This story of Billy is a story designed for entertainment purposes to Cameroonian children.  It is part of the Cameroonian “Arabian Night” series, which is a collection of other pieces of Cameroonian folklore, similar in nature to this story of Billy.

As a young child growing up, Ayee was taught that this story is a testament as to how the truth can be revealed after death.  In that sense, this marchen tale also takes on the role of a proverb in that it essentially teaches a universal truth.  I feel as though this tale highly emphasizes the importance of being truthful by employing a bit of a “fear factor.”  By implementing such elements as death, and boiling flesh in a pot, this tale highlights the fact that in the end, the truth will prevail anyway.  Additionally, the tale employs some elements of Proppian’s functions: the journey that the father travels on from home to work; the trusty companion he gains—the bird who gives him the tip; and the conniving stepmother.

Annotation: This tale can be found in its original form in

The Crystal World

J.G. Ballard

New York: Farrar, Straus, & Giroux (1966)

Traces of elements in this marchen can also be found in

Papa’s Daughter

Dorothy Ahmad

The Drama Review: TDR, Vol. 12, No. 4, Black Theater (Summer 1968), pp. 139 – 145

Published by: The MIT Press

Myth – Hawaii

The story of Hawaii’s native volcano goddess, Pele, is a common tale, known to anyone native of the islands of Hawaii or anyone who is a frequent or even first-time visitor to the beautiful Aloha State.  Pele is the volcanic goddess who continues to find her home, to this day, in the Halema’uma’u crater on Mt. Kilauea, one of the world’s most continuously active volcanoes, which is located on the Big Island of Hawaii.  There are many tales surrounding the legend of Pele.  Essentially, Pele is the volcano goddess who is, in essence, the most revered mythological figure throughout all of Hawaii.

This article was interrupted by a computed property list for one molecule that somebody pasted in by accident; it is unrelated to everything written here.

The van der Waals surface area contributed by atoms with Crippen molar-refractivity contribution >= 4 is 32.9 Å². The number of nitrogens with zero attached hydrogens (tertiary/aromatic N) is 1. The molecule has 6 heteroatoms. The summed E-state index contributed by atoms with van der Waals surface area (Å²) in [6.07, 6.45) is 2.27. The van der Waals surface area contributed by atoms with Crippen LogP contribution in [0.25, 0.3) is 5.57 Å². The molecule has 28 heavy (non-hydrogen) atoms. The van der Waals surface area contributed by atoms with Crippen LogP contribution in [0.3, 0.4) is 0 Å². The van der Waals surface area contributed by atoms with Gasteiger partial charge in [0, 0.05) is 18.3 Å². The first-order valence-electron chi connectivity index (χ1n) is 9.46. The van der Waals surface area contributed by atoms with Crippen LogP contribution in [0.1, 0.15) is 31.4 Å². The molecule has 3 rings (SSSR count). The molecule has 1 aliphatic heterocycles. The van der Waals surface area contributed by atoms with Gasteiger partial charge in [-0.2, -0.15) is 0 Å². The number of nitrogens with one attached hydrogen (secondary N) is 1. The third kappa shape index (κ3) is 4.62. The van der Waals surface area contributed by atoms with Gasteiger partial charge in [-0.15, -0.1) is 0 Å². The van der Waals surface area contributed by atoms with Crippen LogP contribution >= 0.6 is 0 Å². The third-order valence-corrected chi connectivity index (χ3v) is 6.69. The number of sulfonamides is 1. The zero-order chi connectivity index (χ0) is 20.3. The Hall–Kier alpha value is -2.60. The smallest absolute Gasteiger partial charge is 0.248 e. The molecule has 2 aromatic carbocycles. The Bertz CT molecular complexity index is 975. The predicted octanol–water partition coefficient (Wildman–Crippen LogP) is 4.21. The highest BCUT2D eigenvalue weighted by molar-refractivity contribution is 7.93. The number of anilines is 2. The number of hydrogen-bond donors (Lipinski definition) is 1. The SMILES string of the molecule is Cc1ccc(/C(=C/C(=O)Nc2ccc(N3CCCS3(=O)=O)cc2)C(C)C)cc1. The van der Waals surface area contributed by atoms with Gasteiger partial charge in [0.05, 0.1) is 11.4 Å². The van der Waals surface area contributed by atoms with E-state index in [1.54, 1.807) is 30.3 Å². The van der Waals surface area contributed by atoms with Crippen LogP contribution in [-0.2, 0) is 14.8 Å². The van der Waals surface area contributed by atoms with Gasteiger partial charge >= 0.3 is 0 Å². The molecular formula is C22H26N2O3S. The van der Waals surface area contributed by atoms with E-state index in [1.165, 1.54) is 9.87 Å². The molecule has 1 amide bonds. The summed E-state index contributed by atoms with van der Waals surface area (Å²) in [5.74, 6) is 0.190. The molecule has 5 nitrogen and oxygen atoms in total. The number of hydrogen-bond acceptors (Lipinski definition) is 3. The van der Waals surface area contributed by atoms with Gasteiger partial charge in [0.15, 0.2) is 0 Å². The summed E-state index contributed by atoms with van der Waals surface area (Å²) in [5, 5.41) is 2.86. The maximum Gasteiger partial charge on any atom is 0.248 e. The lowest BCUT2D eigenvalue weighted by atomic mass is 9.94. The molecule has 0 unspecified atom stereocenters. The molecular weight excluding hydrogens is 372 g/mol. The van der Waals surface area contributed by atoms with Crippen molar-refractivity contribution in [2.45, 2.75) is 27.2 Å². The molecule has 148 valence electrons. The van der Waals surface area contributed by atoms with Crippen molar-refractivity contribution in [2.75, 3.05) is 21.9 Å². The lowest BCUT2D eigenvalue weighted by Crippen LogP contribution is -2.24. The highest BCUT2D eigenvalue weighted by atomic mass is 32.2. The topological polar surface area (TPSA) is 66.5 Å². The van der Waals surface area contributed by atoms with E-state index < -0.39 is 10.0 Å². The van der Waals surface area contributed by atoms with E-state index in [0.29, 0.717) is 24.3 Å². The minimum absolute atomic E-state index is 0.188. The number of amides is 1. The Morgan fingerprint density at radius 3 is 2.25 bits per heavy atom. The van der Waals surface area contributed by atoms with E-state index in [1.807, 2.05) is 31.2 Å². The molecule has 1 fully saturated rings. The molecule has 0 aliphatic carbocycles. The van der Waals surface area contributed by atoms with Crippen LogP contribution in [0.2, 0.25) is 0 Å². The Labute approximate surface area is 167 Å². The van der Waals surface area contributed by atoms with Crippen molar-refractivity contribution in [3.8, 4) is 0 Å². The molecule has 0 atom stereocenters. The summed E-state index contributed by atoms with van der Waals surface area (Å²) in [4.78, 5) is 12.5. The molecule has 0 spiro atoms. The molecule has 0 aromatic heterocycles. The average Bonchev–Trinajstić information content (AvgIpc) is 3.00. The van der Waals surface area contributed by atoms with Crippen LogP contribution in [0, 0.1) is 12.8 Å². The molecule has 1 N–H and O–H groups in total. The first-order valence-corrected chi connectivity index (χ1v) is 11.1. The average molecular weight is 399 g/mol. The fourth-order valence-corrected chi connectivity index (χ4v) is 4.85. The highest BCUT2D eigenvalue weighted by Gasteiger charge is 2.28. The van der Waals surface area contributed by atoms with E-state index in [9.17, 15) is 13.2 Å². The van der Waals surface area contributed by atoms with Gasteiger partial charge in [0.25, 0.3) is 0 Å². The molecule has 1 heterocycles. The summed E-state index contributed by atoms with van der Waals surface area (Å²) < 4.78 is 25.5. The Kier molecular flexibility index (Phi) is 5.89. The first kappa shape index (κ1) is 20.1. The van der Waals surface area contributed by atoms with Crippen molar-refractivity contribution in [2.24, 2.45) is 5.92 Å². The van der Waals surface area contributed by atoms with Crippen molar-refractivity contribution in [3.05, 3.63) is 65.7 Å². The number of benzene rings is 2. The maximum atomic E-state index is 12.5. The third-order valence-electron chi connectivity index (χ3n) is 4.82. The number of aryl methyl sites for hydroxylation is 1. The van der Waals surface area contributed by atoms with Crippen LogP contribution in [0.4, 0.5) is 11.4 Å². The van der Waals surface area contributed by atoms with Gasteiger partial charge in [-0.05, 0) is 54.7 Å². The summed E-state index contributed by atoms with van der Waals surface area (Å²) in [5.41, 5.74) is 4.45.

Izach shared a common rule with me, regarding the mystical Pele.  In Hawaii, whether you are on the laid-back and somewhat secluded Big Island or on the popular island of O’ahu, if you pass an old lady on a highway or on any given street, you must pick her up.  That old lady is Pele in human form.  The old lady will appear as though she is in need of help, and, as a rule, you must help her out in any way she requests.

My family and I are frequent visitors of the islands, and on one particular trip to the Big Island, we heard many stories of Pele while we were on our tours.  One in particular stood out to me.  There was a young couple who lived in an area near the foot of Mt. Kilauea.  One fateful day, they heard a knock at their door.  It was an elderly woman, asking to come in.  Seeing an old woman in need of help, they let her in and entertained her.  She sat with them, dined with them, and interacted and conversated with them.  The old woman then proceeded to ask if she could use the restroom.  They let her into their bathroom…. and the old lady never came out.  They came to the realization that there was no one in the restroom any longer.  It was then that they realized they welcomed the volcano goddess, Pele, into their home.

On a similar note, unrelated or related to Pele, Izach’s brother shared a story with him.  A friend of Izach’s brother, who reigns from the island of O’ahu, was in the restroom to take a shower.  He stepped out of the shower into his hot and steamy bathroom with a fogged-up mirror.  Looking through the haze in the mirror, he noticed a figure standing behind him: it was a man, who was clad as a native Hawaiian warrior, complete with tribal tattoos, and obviously not from the current time period.  Unable to believe the image reflected back to him, he looked behind him and saw no one standing there.